From the introduction:
“Our culture is a culture of cities, and without cities we could not conceivably have enjoyed the enormous scientific, economic, and political advances of the Enlightenment. Cities are also the heart of the modern nation state, and every country that modernizes does so by mass migration from country to city. No environmental problem is more important, therefore, than that posed by the degradation of our cities, and we must reflect on the factors that might prevent or reverse the decay that we are witnessing. To fight the blight, some policymakers have embraced urban planning. Although some successful examples of planned cities exist, such planning has often failed to produce city centers where people want to live or spend leisure time. To plan or not to plan is a false choice. Instead, civic leaders should think in terms of fostering beauty through the use of aesthetic constraints. These constraints may help reduce sprawl and make American city centers attractive homes—in the vein of great European cities such as Paris and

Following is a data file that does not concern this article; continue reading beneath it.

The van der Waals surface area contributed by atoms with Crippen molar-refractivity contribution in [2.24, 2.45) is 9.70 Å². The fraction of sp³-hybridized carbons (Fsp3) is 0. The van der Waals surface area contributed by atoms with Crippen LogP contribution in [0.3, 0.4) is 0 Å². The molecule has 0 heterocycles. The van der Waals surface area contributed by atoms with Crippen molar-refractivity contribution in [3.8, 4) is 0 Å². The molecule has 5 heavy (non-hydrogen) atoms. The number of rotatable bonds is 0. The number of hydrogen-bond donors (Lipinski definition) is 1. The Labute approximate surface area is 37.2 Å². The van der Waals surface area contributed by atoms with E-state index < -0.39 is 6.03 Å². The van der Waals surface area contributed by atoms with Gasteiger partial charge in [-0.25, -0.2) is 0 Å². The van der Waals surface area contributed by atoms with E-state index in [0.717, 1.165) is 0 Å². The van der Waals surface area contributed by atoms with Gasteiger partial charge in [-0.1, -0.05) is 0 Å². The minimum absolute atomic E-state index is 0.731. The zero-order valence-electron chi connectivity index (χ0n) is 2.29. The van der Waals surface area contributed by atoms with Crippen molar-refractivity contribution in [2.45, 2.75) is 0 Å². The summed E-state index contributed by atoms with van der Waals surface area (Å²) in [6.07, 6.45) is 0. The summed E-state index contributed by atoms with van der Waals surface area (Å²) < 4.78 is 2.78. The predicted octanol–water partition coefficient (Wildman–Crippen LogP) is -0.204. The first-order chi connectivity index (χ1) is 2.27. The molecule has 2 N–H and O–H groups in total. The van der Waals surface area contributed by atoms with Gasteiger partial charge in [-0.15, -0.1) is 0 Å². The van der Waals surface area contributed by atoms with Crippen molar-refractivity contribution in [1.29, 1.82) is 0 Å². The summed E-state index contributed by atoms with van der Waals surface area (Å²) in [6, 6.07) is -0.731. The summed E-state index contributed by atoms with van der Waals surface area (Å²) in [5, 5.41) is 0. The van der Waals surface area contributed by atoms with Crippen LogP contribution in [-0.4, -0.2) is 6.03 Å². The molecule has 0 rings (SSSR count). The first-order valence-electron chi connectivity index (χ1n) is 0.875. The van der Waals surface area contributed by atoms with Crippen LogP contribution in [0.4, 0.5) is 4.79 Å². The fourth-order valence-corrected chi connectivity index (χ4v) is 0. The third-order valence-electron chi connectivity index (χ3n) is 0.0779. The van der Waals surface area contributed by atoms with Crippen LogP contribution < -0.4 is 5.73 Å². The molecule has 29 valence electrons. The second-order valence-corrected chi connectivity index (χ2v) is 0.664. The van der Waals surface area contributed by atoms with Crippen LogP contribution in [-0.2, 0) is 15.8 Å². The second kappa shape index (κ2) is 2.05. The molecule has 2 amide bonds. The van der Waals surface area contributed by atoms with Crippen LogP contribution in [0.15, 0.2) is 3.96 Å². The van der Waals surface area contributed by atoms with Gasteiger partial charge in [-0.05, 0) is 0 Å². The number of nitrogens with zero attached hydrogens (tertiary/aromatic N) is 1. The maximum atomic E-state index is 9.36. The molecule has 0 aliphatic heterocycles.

Florence—rather than deserted eyesores.”
In this paper, Philosopher Roger Scruton provides his “Manifesto for a New Urbanism.” Provocative and well argued.